This was an ok book but it seemed like the author focused too much on quoting other authors and too little on her own message. Although it had some good information I didn't think most of it was relevant to where I am currently in my life.
Sep 14, 2009 Mtalley2 rated it really liked it  ·  review of another edition
I read the book A Year by the Sea in 2005. I just recently wanted to read more of this authors writings. I find her refreshing approach to distancing yourself when stressed out and then personally regrouping to have another more organized go at life just what I've needed.
Dianne Oliver
I do not care for exercises or some of the self help type talk, but I guess I do enjoy having a chat with another woman who is going through some of the same life experiences that I am, and gleaning ideas from her. That about sums it up. Girl time.
Lish Helgeson
May 19, 2016 Lish Helgeson rated it it was amazing  ·  review of another edition

As we all stumble into the second phase of life, it is a gift to reach out and grasp a kind, guiding hand. Thank you Joan Anderson for these road maps so helpful on the journey.
Jul 13, 2009 Cathleen rated it really liked it  ·  review of another edition
I loved this book. It had great ideas to help change your eyes!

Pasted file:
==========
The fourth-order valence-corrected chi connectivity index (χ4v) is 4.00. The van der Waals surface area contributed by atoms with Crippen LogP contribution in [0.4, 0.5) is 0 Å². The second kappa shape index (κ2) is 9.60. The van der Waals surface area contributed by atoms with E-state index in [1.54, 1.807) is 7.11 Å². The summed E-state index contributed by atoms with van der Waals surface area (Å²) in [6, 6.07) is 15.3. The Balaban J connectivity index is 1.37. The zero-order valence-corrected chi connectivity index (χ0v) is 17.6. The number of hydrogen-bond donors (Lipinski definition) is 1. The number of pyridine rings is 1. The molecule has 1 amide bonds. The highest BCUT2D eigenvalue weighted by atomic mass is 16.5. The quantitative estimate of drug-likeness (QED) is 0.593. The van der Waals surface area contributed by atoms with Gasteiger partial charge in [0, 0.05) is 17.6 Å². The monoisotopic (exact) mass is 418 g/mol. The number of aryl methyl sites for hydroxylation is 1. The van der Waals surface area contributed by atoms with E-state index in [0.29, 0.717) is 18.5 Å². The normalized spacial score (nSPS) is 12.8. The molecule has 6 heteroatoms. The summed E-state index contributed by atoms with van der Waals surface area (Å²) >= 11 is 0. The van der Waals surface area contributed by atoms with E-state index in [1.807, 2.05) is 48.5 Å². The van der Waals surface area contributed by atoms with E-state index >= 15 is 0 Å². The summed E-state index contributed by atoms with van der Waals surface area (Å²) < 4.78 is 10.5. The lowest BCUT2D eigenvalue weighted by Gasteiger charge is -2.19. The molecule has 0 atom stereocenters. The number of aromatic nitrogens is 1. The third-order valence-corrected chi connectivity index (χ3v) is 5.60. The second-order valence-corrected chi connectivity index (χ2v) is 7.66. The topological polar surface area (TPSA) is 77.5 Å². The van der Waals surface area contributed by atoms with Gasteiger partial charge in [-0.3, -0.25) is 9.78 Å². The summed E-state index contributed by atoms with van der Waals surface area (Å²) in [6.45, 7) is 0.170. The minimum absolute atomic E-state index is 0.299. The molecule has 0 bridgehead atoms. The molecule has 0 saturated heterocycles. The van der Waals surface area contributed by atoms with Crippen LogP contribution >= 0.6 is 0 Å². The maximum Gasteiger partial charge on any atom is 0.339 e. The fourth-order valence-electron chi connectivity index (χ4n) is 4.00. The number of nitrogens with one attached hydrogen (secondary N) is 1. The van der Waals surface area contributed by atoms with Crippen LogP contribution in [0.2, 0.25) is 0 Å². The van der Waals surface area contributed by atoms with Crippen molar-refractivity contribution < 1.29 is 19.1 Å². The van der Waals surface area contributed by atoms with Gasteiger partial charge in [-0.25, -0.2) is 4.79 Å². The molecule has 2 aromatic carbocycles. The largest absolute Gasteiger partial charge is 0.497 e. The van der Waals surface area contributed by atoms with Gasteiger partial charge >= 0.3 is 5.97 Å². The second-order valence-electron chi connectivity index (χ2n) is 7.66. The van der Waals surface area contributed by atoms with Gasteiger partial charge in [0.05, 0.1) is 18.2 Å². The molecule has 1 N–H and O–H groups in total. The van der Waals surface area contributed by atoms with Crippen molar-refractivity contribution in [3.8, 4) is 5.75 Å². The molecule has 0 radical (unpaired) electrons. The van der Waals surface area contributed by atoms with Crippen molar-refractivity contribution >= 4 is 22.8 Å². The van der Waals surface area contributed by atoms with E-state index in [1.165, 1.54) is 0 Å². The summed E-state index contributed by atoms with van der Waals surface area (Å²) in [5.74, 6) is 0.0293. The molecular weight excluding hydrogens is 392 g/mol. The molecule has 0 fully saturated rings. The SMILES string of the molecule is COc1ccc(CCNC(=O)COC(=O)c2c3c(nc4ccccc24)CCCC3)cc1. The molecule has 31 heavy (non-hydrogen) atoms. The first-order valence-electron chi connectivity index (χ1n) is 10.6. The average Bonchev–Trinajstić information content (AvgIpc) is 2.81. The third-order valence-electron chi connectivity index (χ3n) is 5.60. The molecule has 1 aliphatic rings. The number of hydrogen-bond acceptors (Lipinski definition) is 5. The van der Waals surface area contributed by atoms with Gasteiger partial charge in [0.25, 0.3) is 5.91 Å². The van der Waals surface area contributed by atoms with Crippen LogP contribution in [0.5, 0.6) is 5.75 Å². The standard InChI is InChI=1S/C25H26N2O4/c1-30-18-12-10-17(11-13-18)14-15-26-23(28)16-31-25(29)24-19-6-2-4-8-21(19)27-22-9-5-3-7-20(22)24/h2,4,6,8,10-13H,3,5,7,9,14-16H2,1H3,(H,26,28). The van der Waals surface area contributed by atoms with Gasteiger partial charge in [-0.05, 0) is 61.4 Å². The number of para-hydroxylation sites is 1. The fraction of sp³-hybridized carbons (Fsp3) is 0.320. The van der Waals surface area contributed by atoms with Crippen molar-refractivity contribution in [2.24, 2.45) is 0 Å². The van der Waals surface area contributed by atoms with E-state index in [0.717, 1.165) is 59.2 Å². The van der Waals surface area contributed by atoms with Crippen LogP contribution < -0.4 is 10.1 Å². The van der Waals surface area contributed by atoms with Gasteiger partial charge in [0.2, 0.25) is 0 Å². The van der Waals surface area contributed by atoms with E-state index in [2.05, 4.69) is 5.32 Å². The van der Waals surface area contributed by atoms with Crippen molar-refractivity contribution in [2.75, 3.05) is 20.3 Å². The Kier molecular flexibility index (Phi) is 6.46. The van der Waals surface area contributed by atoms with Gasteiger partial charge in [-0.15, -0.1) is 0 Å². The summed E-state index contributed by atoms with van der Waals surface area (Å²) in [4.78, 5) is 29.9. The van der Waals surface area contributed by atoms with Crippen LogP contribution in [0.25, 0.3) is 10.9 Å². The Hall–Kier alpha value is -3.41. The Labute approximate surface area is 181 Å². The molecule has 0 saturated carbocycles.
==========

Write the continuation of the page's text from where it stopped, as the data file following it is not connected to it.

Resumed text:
Nov 05, 2011 Denise rated it really liked it  ·  review of another edition
Books like this help me on my journey through life. It's like taking a vitamin. We all need to be reading this sort of thing regularly.
Aug 18, 2007 Angela rated it liked it
Good ideas...might be more appropraite for somone a bit older.
This was a bit of a disappointment after her earlier books.
Lina Pane
May 27, 2015 Lina Pane rated it it was amazing
Excellent writer and excellent book. Get get enough of this author too
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Ever since I can remember I have been curious—asking questions, trying to figure out life’s meaning—all in an effort to live fully and get it right. My career began as a stringer reporter for the Gannett newspaper chain. As I practiced the craft of writing, I moved on to photo essays books for children, then the breakthrough book, Breaking the TV Habit, and finally into the genre of memoir. The la ...more
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“But I wasn’t prepared to handle the power shift, or my brand-new role as bit player. So I took to retreating to the bedroom to hide my awkwardness. I had learned long ago that the Chinese character for “conflict” is two women under the same roof, and regardless of my own discomfort, I was determined to have none of that.” 1 likes
“The soft side of me had been buried by a culture that insists we do rather than be, and I didn’t much enjoy the life I was leading.” 1 likes